“Everything moved like clockwork,” said Wilk. “There was a cocktail party outside in the courtyard with beautiful décor. Cooper led a tour of the aquarium. Then we went into the main area where a big tank was the background to the dinner. Penny helped me plan an outrageous buffet. Penny knew exactly who the appropriate caterer was for the job. The décor was magnificent with twinkle lighting and candles. She really thought about every detail and followed through. As soon as I said it, it miraculously happened. It seemed effortless; I don’t know how she figured it out. And she was a pleasure to work with.”
Rabinowitz started her company as Save the Day Events in 1993 and changed the name to Penny & Co. Events in 2015. She made aliyah from Englewood, New Jersey in 2016 and began producing events in Israel. She returns to the U.S. several times a year to make events for clients, most who know her expertise and creativity from using her for their past events. Many bar and bat mitzvah kids have now become her brides and grooms.
Gayle Lewis of Englewood held bar mitzvah parties for her two sons at Congregation Ahavath Torah, both produced by Rabiowitz. “She was sensitive to my needs and my requests and I knew she would be able to capture my vision,” said Lewis. “She ran the events; I was literally like a guest.” The events reflected each boys’ personalities. One was a voracious reader so Lewis wanted a library theme. The place cards were personalized bookmarks that had quotes from famous authors. The bar was a vintage bookcase with faux volumes. The second bar mitzvah was completely different. Lewis Gayle told Rabinowitz she wanted a crisp, clean, modern look. “Penny did all the legwork and brought samples of fabrics for me to choose. All I had to do was say yes or no.”
As the business grew, Rabinowitz needed someone to help with the logistics so she could focus on design. She placed an ad on Facebook last December and got over 80 responses. She narrowed that down to 15 and asked those candidates to send a video explaining why they were the right person for the job. “Rena Levin sent her video a half hour later,” Penny said. “It was creative, articulate and even had a slideshow in the background! I knew this was my next associate.”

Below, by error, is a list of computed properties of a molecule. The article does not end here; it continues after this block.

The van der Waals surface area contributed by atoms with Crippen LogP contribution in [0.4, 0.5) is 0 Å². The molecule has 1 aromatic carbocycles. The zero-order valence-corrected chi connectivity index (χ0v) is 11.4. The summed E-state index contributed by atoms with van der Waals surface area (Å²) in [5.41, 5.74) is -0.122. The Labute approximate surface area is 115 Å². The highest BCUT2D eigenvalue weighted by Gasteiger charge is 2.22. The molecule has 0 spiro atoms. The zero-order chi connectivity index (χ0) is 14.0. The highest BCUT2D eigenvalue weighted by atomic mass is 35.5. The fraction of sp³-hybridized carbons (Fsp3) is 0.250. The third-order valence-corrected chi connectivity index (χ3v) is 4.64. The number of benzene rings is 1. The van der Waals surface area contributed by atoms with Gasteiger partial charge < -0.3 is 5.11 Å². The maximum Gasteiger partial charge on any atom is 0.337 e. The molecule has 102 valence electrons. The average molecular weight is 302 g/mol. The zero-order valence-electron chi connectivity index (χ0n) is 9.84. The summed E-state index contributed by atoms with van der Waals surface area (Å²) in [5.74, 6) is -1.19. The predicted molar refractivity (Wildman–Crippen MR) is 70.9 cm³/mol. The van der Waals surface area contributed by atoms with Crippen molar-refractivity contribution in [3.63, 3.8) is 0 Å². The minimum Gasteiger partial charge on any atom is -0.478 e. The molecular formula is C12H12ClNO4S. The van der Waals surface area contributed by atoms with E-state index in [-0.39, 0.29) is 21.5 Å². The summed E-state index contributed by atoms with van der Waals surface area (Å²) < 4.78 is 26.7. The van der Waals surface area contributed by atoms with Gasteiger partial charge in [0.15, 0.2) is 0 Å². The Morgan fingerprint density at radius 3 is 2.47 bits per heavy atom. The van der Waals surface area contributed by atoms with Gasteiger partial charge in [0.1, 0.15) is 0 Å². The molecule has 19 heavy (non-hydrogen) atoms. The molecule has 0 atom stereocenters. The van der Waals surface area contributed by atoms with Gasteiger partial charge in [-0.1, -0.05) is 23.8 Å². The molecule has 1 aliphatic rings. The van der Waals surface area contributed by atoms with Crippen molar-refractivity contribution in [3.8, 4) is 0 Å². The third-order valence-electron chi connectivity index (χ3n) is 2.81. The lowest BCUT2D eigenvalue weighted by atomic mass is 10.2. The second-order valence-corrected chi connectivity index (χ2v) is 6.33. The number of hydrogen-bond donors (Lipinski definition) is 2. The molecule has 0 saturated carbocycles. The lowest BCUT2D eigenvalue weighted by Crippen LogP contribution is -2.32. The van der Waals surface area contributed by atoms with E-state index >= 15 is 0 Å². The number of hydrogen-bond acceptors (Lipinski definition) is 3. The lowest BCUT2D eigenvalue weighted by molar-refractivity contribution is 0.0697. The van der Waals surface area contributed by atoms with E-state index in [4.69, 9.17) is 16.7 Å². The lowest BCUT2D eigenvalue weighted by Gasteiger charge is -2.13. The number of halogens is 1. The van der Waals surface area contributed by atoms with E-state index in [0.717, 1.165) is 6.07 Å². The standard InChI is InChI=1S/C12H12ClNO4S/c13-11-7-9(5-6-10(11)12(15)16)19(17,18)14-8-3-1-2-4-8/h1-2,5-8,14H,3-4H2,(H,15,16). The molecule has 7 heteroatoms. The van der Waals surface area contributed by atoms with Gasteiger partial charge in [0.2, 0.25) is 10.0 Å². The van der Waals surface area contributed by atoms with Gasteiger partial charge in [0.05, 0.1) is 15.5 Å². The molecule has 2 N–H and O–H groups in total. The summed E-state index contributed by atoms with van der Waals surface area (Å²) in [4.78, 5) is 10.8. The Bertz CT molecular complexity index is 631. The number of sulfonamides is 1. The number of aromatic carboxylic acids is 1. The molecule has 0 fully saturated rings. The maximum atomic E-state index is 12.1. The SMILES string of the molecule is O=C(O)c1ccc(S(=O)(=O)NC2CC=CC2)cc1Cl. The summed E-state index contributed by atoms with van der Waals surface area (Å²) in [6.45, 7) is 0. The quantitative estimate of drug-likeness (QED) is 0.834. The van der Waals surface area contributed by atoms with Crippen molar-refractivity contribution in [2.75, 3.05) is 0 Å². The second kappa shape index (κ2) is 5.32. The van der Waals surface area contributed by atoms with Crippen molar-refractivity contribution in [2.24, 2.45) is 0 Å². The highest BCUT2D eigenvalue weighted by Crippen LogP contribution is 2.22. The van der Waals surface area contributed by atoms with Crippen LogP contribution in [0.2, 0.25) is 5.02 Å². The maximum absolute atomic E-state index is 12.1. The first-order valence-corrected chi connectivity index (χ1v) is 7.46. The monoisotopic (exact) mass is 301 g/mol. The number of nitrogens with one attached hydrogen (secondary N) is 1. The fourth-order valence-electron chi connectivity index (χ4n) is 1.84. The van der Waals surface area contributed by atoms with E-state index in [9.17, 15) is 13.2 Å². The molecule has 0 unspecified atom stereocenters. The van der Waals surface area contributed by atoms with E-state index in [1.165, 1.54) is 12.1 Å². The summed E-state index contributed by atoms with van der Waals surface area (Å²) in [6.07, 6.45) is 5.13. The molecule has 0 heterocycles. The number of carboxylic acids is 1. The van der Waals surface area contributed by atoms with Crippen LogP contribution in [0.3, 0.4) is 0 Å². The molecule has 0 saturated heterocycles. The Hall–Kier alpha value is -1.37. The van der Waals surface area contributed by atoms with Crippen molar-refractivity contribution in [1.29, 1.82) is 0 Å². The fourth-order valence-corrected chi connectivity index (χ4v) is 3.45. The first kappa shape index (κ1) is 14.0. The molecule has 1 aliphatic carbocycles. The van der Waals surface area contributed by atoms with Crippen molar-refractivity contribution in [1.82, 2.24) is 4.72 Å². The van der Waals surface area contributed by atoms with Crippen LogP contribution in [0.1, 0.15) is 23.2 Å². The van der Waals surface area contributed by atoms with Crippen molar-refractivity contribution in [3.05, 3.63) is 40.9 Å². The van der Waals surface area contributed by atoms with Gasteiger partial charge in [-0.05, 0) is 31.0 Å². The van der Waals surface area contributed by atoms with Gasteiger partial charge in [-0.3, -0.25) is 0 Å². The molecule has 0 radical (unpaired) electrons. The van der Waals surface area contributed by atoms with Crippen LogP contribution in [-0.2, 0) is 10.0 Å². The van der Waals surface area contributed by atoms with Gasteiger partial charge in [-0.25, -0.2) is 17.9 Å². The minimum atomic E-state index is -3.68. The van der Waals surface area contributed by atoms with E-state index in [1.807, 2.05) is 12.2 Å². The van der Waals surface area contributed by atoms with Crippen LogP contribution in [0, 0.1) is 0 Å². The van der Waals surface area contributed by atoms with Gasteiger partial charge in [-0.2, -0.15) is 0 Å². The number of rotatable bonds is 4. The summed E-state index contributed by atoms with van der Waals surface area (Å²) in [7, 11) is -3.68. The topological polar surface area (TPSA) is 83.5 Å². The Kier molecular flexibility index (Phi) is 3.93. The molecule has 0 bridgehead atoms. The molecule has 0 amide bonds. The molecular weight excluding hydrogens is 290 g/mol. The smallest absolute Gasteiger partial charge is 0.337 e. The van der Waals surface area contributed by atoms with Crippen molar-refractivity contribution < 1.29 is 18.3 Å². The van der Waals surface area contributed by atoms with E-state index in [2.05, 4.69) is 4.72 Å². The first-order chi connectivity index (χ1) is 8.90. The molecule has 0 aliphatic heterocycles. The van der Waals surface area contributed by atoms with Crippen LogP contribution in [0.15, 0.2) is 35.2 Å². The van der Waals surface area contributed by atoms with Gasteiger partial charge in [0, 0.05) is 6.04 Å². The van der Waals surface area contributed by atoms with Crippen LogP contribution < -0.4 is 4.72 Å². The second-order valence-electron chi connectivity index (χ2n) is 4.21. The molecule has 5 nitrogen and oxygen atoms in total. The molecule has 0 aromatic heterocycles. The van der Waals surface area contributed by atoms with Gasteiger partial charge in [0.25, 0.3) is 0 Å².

Levin started with Penny & Co. Events in January. She conducts interviews with clients to hear what they’re looking for, and Rabinowitz advises her on which vendors to call for information and pricing. When her research is complete, Levin produces comparison charts of vendors for clients to help them choose from four or five options in various budgets.
Levin made aliyah from Teaneck in 2017. She worked for Jerusalem U., a company that changed its name to Open Dor Media, for over two years. Then she moved to the Times of Israel as a project manager and found that the work she liked most was producing their events. She had already made the decision to work exclusively in event management when she saw Rabinowitz’s ad. “It’s been a huge learning curve, but I love it,” she said. “Penny is an amazing teacher and manager. She is so creative; finding solutions is her strength. The more we work together, the more clients we can take on simultaneously. I hope my logistics skills make our team even better.”
For more information about making a simcha in Israel or the U.S, contact Penny Rabinowitz, founder and principal creative at [email protected]; in Israel at 058 417 0657, or in the U.S. at (917) 475-0091.
By Bracha Schwartz